We all know love. We have all loved in some kind of way. We love our parents, significant others and even our friends. But we can also love other things like animals or material things. But what is the difference between loving and liking? And is it better not to love and feel pain or to love and be hurt in the progress? Jonathan Franzen seeks to answer these questions in his essay “Liking Is for Cowards. Go for What Hurts”.
The essay “Liking Is for Cowards. Go for What Hurts” is, as mentioned, written by Jonathan Franzen and published in The New York Times, May 28, 2011. Jonathan Franzen is born in 1959, and he is an acclaimed American novelist and essayist. The essay is based on the commencement speech he delivered at Kenyon College in Ohio, USA.
“Our technology has become extremely adept in creating products that correspond to our fantasy ideal of an erotic relationship, in which the beloved object asks for nothing and gives everything, instantly. (…)” As Franzen claims in his essay, many people can feel like they love their technological object. It gives them a satisfaction, which human interaction maybe wouldn’t. Franzen however thinks, that people in general don’t love material things: they like them. There is a major difference between loving and liking – even though it might appear small. “Liking, in general, is commercial culture’s substitute for loving.” Products are made to be likeable, but if that concept in transferred to a person, you would instantly see a narcissistic person, without integrity. Franzen says that technologic products don’t do this, because they aren’t people. They are in stead a great allied.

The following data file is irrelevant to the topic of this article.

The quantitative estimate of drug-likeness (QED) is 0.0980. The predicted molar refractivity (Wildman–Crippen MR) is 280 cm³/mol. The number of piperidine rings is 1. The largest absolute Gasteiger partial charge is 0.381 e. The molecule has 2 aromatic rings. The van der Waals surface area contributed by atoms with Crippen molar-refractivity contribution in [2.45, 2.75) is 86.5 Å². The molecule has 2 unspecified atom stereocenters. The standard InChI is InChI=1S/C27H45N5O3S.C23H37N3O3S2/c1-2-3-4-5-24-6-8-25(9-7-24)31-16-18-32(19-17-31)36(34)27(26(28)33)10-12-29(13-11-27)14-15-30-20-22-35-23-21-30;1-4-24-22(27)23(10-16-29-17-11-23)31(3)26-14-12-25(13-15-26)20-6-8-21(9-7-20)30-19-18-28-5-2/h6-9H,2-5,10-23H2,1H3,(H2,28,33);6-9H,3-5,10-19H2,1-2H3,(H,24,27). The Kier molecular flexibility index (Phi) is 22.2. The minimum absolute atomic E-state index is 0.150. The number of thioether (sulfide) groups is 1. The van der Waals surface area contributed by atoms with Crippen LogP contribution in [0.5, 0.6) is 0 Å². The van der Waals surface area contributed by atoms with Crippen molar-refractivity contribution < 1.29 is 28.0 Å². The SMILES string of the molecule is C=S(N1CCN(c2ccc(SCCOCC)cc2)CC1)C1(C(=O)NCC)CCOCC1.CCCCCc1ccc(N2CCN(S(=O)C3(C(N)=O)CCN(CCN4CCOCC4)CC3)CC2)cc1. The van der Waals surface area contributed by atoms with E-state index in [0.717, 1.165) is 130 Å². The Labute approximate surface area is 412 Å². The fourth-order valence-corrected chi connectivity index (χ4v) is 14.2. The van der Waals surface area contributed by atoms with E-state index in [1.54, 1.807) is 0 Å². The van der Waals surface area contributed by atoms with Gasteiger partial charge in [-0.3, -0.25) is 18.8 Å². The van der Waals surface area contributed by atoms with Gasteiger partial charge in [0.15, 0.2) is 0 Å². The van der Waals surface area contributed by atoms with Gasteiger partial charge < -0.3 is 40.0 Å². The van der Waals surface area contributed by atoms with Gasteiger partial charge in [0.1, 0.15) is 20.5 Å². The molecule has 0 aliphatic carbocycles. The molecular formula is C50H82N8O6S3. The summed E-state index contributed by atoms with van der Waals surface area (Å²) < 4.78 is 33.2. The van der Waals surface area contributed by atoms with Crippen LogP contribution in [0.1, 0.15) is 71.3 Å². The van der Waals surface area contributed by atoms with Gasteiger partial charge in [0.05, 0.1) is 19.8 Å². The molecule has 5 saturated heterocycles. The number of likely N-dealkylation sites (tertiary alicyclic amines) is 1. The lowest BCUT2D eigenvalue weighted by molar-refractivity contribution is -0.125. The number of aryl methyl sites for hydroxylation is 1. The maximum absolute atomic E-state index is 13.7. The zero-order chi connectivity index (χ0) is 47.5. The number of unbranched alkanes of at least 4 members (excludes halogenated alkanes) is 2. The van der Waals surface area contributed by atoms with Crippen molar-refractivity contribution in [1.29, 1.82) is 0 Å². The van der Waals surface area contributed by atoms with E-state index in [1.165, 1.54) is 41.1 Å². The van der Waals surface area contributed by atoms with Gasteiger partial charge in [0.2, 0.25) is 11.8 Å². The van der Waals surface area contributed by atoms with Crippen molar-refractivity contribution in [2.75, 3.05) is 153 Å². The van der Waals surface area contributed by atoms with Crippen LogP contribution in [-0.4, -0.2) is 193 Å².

His purpose with this claim is to make a contrast between the narcissistic tendencies of technology and the problem of actual love. When we overcome the obstacles of liking and confusing it with love, there is suddenly a real choice to...